If you're looking for a creative way to send your love (or even just your like), vintage Valentine's Day cards are so cute you won't even believe it. There are tons of different styles, and they can also be surprisingly valuable!
Popular with collectors of ephemera, these old greetings offer insight into the values and fashions of bygone eras. Whether you're starting a collection or hoping to learn more about a valentine you already own, it helps to know a bit about where to buy these cute cards, the characteristics of each major style, and how much vintage valentines are worth.
Finding the Value of an Antique Valentine
Valentines are emblematic of their time (remember Rugrats valentines or cards with the Simpsons?), and they definitely provide valuable insight about the fashions and events of the era in which they were produced. The thing is, some antique valentines also have a monetary value. You can find these old greeting cards for as little as $2, but some examples can fetch over $100. A bunch of factors can influence how much an old valentine is worth.
Factors Affecting Value
According to Kovels, there are a number of factors that indicate a valuable antique valentine:
- Design - The design or theme should be unique and interesting, rather than a simple floral or heart-shaped card. For example, a die-cut valentine of boys riding a tricycle sold for $150 in 2022.
- Iconic elements - Ideally, it will feature elements that are related to the events of the era in which it was made. A wartime-era biplane valentine sold for almost $40.
- Condition - The valentine should be in good condition. It may or may not have writing on it. A 1920s dog valentine in pristine condition sold for about $70.
- Familiar characters - If the card features cartoon characters or celebrities from the era, it can be worth more. A lot of seven valentines with all the seven dwarves from Snow White sold for about $70. It dated to 1938.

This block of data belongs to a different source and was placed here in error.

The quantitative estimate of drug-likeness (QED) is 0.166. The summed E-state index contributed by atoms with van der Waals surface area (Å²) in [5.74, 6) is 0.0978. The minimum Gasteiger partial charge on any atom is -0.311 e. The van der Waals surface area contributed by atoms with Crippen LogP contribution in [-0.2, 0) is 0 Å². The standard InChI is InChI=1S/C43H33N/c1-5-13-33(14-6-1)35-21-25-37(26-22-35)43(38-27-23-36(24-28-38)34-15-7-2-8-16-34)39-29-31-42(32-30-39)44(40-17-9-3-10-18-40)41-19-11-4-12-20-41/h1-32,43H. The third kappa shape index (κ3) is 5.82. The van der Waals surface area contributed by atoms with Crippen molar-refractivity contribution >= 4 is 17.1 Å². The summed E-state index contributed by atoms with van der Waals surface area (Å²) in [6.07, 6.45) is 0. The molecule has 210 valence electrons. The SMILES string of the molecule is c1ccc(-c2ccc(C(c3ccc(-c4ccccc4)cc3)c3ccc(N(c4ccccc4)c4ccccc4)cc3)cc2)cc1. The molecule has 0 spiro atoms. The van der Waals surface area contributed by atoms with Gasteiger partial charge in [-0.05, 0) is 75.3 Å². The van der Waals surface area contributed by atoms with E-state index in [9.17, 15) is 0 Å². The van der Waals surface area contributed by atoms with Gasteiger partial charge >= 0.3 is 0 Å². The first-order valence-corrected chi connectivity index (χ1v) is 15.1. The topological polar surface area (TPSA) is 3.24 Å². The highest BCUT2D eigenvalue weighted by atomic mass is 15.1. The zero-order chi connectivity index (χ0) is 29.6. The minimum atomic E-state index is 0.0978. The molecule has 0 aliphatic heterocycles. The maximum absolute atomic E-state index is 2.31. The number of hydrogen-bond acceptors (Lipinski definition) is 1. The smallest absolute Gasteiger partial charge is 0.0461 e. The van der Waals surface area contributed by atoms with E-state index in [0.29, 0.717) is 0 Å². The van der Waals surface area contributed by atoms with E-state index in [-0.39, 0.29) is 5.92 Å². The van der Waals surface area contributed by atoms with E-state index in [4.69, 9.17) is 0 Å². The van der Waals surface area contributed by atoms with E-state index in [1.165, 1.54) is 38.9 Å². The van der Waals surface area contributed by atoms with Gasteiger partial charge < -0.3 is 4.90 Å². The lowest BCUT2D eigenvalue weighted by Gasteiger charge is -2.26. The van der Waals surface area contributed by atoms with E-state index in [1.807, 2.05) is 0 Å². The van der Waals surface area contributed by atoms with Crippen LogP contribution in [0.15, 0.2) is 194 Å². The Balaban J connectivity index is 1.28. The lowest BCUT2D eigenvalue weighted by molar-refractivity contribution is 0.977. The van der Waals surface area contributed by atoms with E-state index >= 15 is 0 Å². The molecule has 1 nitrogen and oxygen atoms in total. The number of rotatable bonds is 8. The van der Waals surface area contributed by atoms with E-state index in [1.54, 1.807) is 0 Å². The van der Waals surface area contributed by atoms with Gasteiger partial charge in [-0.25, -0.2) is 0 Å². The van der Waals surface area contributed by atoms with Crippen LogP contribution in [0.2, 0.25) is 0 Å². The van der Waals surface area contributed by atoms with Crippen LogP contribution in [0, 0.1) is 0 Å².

The best way to figure out what an antique valentine is worth is to have it professionally appraised by a specialist in ephemera. To find a local resource, inquire at antique shops in your area. You can also look up similar valentines on auctions sites or contact the National Valentine Collectors Association for help with identification and appraisal.
Where to Buy Vintage Valentine Cards
Most antique stores carry a few vintage greeting cards, including valentines. Still, your neighborhood antique store may not be the best option if you're interested in a specific era or theme. If you're shopping online to buy vintage valentines, don't forget to check out the following sites:
- eBay - An eBay search turns up hundreds of beautiful and quirky vintage and antique Valentine's Day cards from all different eras. The selection changes all the time as auctions come and go, so check back frequently if you're looking for something specific.
- Etsy - Sellers on Etsy's vintage section offer more than 3,000 different Valentine's Day cards dating from the 1900s through the 1970s. Once again, the selection changes all the time, so it makes sense to snap something up if you see it.
- Ruby Lane - This online antiques mall carries a number of vintage greeting cards with a Valentine's Day theme. They date from the Victorian era through the 1980s. Each card is unique, so the selection changes.
You can also find antique valentines in old scrapbooks, which you often see at flea markets.